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ICAP Says EU Transaction Tax Would Hurt Economies, Raise Costs

April 7 (Bloomberg) -- ICAP Plc, the world’s largest inter-bank broker, said a proposed financial transaction tax in the European Union would hurt the region’s economies.

The rules would raise funding costs for governments and companies, prompt financial activity to move outside of the tax zone and increase systemic risk, ICAP said in a report today.

“The proposed FTT is a misguided policy which would be severely detrimental to both EU economies and businesses,” Michael Spencer, ICAP’s chief executive officer, said in a statement today. “It would severely damage the functioning of debt markets which are essential for governments and companies to raise finance. It would increase both their borrowing and operational costs and lead to a flood of financial activity being moved outside the FTT zone.”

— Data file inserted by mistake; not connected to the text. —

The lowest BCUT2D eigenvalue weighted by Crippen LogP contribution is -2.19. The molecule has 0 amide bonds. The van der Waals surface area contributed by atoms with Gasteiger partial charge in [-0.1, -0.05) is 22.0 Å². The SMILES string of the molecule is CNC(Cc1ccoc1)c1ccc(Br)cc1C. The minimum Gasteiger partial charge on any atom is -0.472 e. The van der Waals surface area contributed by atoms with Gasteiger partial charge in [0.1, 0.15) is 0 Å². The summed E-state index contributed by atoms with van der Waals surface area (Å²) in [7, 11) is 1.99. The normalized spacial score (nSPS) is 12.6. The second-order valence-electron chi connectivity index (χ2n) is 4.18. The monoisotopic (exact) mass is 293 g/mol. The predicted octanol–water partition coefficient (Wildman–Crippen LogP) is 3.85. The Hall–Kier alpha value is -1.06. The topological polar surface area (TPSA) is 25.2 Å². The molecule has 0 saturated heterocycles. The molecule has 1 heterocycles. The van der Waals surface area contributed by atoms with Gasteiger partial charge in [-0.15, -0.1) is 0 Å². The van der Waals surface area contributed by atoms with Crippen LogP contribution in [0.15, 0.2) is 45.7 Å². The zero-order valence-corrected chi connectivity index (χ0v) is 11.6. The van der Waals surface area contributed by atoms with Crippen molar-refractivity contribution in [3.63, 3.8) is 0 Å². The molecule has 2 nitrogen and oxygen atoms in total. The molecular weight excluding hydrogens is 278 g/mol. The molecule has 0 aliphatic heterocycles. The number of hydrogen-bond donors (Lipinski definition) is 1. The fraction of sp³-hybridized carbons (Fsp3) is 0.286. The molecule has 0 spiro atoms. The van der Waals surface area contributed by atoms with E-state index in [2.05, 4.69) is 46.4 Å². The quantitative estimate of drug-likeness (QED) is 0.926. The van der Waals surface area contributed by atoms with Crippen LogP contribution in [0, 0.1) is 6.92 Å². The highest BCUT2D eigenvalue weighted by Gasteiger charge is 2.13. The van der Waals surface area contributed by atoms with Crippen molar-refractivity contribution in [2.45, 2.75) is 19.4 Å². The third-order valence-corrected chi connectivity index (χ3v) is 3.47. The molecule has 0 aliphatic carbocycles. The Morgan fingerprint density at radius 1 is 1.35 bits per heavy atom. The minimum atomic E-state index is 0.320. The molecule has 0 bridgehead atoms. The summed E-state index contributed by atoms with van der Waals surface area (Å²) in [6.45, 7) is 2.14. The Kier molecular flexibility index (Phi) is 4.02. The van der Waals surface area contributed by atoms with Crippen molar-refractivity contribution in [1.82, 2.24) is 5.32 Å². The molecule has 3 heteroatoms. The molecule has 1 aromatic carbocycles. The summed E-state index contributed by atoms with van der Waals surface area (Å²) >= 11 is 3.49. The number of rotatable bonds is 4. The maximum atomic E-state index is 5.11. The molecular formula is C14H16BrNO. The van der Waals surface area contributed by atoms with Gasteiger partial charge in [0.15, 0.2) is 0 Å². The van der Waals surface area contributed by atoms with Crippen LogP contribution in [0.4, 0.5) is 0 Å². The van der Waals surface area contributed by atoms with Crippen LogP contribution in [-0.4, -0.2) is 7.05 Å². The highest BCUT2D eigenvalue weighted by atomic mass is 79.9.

The tax may increase the annual interest cost as much as 8.5 billion euros ($11 billion) for Germany, Italy and France in the first year of implementation, ICAP said, citing an estimate from Bank of America Corp.

The U.K., which doesn’t seek to adopt the plan, will probably be among the biggest generators of revenue and won’t benefit from the tax, ICAP said.

Eleven countries have provisionally agreed to the tax: Austria, Belgium, Estonia, France, Germany, Greece, Portugal, Spain, Italy, Slovakia and Slovenia, ICAP said.

To contact the reporter on this story: Lananh Nguyen in London at lnguyen35@bloomberg.net

To contact the editor responsible for this story: Dick Schumacher at dschumacher@bloomberg.net

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